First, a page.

"Retail is the core strength of Amazon [but] there is a firewall between the retail and advertising teams," said Will Margaritis, SVP of e-commerce at Dentsu Aegis Network. "There's no way to get around it but the power of Amazon's advertising comes from their retail side."
Amazon is working to prove to brands that its platform can work for big brands, particularly in programmatic and OTT advertising. The goal is to "help brands tell a story in the Amazon shopping experience that resonates with consumers and feeds into longer-term relationship," Colleen Aubrey, the global VP of performance advertising at Amazon, told Business Insider recently.
"They're where Facebook was circa 2014 or 2013," said George Manas, president and chief media officer at OMD. "They are aggressively trying to move up the funnel and become a place for consumers to go that isn't just a last-click solution to buying something."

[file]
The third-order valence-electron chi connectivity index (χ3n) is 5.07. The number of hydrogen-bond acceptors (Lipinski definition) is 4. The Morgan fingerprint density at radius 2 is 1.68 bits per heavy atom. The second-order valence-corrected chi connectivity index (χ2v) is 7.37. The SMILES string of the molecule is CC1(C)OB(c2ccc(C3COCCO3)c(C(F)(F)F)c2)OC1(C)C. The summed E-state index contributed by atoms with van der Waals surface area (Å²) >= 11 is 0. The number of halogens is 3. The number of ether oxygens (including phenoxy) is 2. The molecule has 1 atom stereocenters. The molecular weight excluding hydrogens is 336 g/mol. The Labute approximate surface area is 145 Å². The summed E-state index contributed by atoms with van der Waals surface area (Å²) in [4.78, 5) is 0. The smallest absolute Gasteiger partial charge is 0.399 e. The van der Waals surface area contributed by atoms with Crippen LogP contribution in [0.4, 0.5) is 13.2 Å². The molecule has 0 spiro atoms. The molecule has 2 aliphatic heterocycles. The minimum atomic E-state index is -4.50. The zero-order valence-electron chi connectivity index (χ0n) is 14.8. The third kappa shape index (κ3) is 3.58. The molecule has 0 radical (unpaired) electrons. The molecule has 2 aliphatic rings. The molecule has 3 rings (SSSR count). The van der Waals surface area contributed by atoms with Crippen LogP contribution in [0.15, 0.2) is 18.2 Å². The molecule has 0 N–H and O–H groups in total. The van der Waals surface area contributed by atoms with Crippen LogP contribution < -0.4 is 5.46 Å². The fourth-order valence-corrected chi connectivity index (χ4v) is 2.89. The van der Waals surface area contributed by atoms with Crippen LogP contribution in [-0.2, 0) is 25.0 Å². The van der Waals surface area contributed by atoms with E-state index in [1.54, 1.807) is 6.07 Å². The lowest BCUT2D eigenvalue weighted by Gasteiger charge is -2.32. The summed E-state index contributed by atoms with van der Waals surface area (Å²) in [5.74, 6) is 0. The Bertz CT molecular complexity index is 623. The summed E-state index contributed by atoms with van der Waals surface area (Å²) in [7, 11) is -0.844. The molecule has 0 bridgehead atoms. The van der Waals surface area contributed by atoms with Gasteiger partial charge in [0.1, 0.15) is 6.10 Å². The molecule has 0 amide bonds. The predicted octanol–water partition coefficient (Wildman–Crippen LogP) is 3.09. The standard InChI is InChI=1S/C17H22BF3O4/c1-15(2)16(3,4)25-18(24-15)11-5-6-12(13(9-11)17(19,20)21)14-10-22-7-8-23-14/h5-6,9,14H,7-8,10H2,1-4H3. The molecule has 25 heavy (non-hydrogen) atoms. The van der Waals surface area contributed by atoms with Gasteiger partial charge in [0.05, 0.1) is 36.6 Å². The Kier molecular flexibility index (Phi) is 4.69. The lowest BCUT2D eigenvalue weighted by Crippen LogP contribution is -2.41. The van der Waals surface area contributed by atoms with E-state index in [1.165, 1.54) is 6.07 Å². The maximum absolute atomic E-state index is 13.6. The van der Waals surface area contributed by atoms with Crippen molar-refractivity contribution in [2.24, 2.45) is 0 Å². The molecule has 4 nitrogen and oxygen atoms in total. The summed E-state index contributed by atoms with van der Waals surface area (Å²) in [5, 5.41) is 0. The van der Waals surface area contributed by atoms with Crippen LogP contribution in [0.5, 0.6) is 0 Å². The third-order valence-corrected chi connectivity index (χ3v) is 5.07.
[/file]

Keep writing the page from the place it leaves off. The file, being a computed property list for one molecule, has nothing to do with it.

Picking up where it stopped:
Amazon is trying out its version of a dog and pony show
Facebook, Google, Twitter, Snap and Pinterest all have big New York teams that woo agencies with new programs and features. Over the past year, agencies say that Amazon has followed suit by growing a similar team with reps dedicated to specific agencies.
Tech platforms are well-known for wining and dining ad executives with fancy dinners or tickets to sports games, but at Amazon, whose CEO and founder Jeff Bezos is known for his frugality, the advertising push is more subdued, said several agency execs.
"Their budgets for the dog and pony show are absolutely smaller than a lot of the other vendors, which is fine. They let the products speak for themselves," Margaritis said. "But they're not flying anyone out to Aspen - Amazon is going to take you out to a nice lunch."